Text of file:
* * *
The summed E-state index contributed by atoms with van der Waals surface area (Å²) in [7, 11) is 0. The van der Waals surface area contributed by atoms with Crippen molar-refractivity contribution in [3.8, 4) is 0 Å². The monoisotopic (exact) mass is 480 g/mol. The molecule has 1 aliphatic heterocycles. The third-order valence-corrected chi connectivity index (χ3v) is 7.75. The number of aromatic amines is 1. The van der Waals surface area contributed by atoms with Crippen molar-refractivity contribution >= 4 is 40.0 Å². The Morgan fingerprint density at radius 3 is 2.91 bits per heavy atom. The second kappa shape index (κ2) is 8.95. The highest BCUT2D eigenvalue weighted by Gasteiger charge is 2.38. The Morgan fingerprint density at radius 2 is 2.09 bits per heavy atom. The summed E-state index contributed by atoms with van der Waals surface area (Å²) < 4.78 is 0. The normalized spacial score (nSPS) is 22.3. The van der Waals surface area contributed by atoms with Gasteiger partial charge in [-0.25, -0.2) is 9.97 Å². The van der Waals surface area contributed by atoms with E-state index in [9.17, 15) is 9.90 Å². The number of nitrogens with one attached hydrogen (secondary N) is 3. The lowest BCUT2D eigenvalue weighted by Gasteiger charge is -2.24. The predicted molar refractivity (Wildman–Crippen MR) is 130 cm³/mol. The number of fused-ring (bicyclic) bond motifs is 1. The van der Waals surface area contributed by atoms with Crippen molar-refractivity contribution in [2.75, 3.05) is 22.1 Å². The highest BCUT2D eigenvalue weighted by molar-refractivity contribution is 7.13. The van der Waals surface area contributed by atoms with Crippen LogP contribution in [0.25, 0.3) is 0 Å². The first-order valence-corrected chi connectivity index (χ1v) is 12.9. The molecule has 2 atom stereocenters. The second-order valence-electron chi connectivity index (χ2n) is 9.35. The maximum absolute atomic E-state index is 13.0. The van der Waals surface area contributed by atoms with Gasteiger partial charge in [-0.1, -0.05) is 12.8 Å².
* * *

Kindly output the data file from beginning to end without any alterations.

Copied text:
The summed E-state index contributed by atoms with van der Waals surface area (Å²) in [7, 11) is 0. The van der Waals surface area contributed by atoms with Crippen molar-refractivity contribution in [3.8, 4) is 0 Å². The monoisotopic (exact) mass is 480 g/mol. The molecule has 1 aliphatic heterocycles. The third-order valence-corrected chi connectivity index (χ3v) is 7.75. The number of aromatic amines is 1. The van der Waals surface area contributed by atoms with Crippen molar-refractivity contribution >= 4 is 40.0 Å². The Morgan fingerprint density at radius 3 is 2.91 bits per heavy atom. The second kappa shape index (κ2) is 8.95. The highest BCUT2D eigenvalue weighted by Gasteiger charge is 2.38. The Morgan fingerprint density at radius 2 is 2.09 bits per heavy atom. The summed E-state index contributed by atoms with van der Waals surface area (Å²) < 4.78 is 0. The normalized spacial score (nSPS) is 22.3. The van der Waals surface area contributed by atoms with Gasteiger partial charge in [-0.25, -0.2) is 9.97 Å². The van der Waals surface area contributed by atoms with E-state index in [9.17, 15) is 9.90 Å². The number of nitrogens with one attached hydrogen (secondary N) is 3. The lowest BCUT2D eigenvalue weighted by Gasteiger charge is -2.24. The predicted molar refractivity (Wildman–Crippen MR) is 130 cm³/mol. The number of fused-ring (bicyclic) bond motifs is 1. The van der Waals surface area contributed by atoms with Crippen molar-refractivity contribution in [2.75, 3.05) is 22.1 Å². The highest BCUT2D eigenvalue weighted by molar-refractivity contribution is 7.13. The van der Waals surface area contributed by atoms with Crippen LogP contribution in [0.25, 0.3) is 0 Å². The first-order valence-corrected chi connectivity index (χ1v) is 12.9. The molecule has 2 atom stereocenters. The second-order valence-electron chi connectivity index (χ2n) is 9.35. The maximum absolute atomic E-state index is 13.0. The van der Waals surface area contributed by atoms with Gasteiger partial charge in [-0.1, -0.05) is 12.8 Å².